The African Union Wednesday endorsed a plan to send a regional peacekeeping force into volatile Somalia. The approval comes as the Union of Islamist Courts is reportedly advancing on a key southern port in Somalia.

The commissioner of the African Union's Peace and Security Council, Said Djinnit, explains to VOA the objective of the 8,000-strong force.

"The aim of the mission is to contribute to the on-going efforts in Somalia in terms of providing security assistance to the institutions of Somalia, providing assistance to institutional capacity building, and contributing to the promotion of dialogue and reconciliation in the country," he said.

Djinnit says the council also appealed to the United Nations Security Council to lift its long-running arms embargo against Somalia so that the mission could proceed.

Several heads of state and ministers belonging to the regional body Inter-Governmental Authority on Development, or IGAD, met in Kenya last week to reiterate their support for IGAD's peacekeeping force, known as IGASOM.

IGAD's peace plan, which the African Union authorized in January 2005, is meant to support the transitional government in its efforts to restore peace to the war-torn country. Uganda has volunteered personnel for the peace mission.

But some fear that the mission could undermine an agreement signed last week between the Union of Islamic Courts and Somalia's transitional government.

That agreement, to be finalized at the end of October, calls for the creation of a joint national army and police force, and has denounced what it terms "foreign interference" in Somalia. Some hard-liners have said the deployment of foreign peacekeepers would spoil last week's peace agreement.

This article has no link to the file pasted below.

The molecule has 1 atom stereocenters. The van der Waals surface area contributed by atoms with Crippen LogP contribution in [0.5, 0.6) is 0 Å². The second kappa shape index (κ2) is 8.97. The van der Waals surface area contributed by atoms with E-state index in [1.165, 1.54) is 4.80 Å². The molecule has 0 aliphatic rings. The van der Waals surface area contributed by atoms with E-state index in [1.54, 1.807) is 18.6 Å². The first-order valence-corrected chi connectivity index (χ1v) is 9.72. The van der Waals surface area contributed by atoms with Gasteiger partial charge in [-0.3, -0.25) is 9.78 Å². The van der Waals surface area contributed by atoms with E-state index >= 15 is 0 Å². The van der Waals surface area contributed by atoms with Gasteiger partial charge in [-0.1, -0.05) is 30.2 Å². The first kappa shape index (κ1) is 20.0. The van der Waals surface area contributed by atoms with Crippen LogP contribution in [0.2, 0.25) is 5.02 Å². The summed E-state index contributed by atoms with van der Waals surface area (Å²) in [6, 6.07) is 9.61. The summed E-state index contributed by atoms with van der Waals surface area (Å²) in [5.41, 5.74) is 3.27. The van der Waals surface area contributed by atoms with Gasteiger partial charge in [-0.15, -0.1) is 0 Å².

The African Union's Djinnit says the Peace and Security Council took the objections of the Union of Islamic Courts into account during the deliberations.

"The Peace and Security Council cannot take a decision in isolation of the developments on the ground and the region," he said. "The position of deploying IGASOM has been taken some two years ago, and the issue is how to effect the decision taking into account the situation on the ground and the dynamics in the region."

Meanwhile, some media reports indicate that the Union of Islamic Courts is advancing on the southern port city of Kismayo. But court officials are quoted as saying the reports of an offensive are false propaganda.

Ever since civil war broke out in 1991, militias loyal to clan and sub-clan-based factions have controlled different parts of the country, with no central authority to provide law and order and even basic services to the population.

A transitional Somali parliament was formed in Kenya more than a year ago following the peace process.

Earlier this year, the Union of Islamic Courts seized control of the capital and other areas before reaching a truce with the government.